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APPENDIX B Legal Background B1. THE LEGISIATIVE HISTORY OF SMCRA Three distinct categories of legislative history assist in the process of interpreting language in SMCRA of 1977 (P.L. 95-87~: (1) other surface mining bills, (2) committee hearings and reports, and (3) floor discussions in the Senate and House of Representatives. 1. Other surface mining bills. Although surface mining bills were introduced into the Congress as early as the 1940s, the first significant step in the process that led to SMCRA was the inclusion of a section in the Appalachian Regional Development Act of 1965 that required the secretary of the interior to "make a survey and study of strip and surface mining operations and their effects in the United States." In 1966 before the interior secretary's final report was issued but after an interim report came out, Senator Lausche of Ohio introduced a bill (S. 3882) to control surface mining. Time ran out before the bill could be considered, and the process began again in the 90th Congress (1967-19689. The interior secretary's final report came out in 1967. Senator Lausche introduced a new bill (S. 217) in 1967; the - 118 -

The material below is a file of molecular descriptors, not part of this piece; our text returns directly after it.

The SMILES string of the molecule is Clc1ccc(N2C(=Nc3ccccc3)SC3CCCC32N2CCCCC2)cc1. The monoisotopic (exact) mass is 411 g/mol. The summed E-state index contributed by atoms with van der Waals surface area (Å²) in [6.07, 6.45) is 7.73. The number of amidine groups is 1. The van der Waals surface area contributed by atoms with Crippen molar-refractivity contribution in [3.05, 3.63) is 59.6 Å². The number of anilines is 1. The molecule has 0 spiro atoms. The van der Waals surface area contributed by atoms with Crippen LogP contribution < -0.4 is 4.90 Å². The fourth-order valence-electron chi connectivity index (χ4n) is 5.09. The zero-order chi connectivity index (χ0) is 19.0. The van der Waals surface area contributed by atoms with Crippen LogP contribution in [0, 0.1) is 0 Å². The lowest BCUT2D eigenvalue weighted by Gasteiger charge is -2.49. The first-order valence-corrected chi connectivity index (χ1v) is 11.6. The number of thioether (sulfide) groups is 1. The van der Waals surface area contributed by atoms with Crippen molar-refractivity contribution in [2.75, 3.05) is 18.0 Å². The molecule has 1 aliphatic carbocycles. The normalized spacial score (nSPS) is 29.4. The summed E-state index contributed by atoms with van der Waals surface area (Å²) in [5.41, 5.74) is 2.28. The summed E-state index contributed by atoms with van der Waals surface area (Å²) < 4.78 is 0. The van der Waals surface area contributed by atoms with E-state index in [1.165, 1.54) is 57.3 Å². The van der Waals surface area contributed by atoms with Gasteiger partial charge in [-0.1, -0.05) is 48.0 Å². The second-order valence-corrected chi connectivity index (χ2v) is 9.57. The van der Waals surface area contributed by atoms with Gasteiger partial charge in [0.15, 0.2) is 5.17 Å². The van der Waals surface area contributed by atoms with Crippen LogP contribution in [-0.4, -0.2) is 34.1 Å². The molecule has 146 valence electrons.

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-119- Administration introduced its bill in 1968 through Senator Jackson (S. 3132~; Senator Nelson Over the period from 1966 to 1977 and the passage of SMCRA, the number of bills introduced was substantial. For example, at least 18 bills were introduced in the House of Representatives alone in the 93rd Congress (1973-1974~. In this interim two bills, S. 425 in 1973-1974 and H.R. 25 in 1975, passed both the House and Senate but were vetoed by the President. ~ , , introduced a third bill (S. 31261. , . 2. Committee hearings and reports. Although congressional hearings on surface mining go back at least to the 1940s, the first hearing on surface mining after the Department of Interior Report came out was held during the 90th Congress (1967-1968) on April 30th, May 1st and May 2nd, 1968. This hearing was on S. 3132, S. 3126, and S. 217, three bills referred to above in the discussion of other surface mining bills. In addition, Congress held hearings on proposed surface mining legislation in 1971. 1972. 1973. and 1977. _ ~ _ _ . _ 7 ~ ~ House of Representatives and Senate committee reports accompany bills that are recommended for passage by the respective committees. When the House and Senate pass different versions of a bill, a conference committee is named to resolve the differences. Conference reports set forth and justify the major changes agreed to by the conferees. From the earliest report on a surface mining bill (S. Rept. No. 92-1162, 92nd Cong., 2nd Sess. (1972~), dated September 18, 1972, to the Conference Report on SMCRA (H. Rept. No. 95-493, 95th Cong., 1st Sess. (1977~), inclusive, Congress issued 13 reports. No 92-1162 _ ~ F1~' Hi Rot mnc in The R"n~t~ and HnI~ of Representatives. The first floor discussion dealing with a bill proposing surface mining regulation after the Department of Interior Report came out occurred in the House of Representatives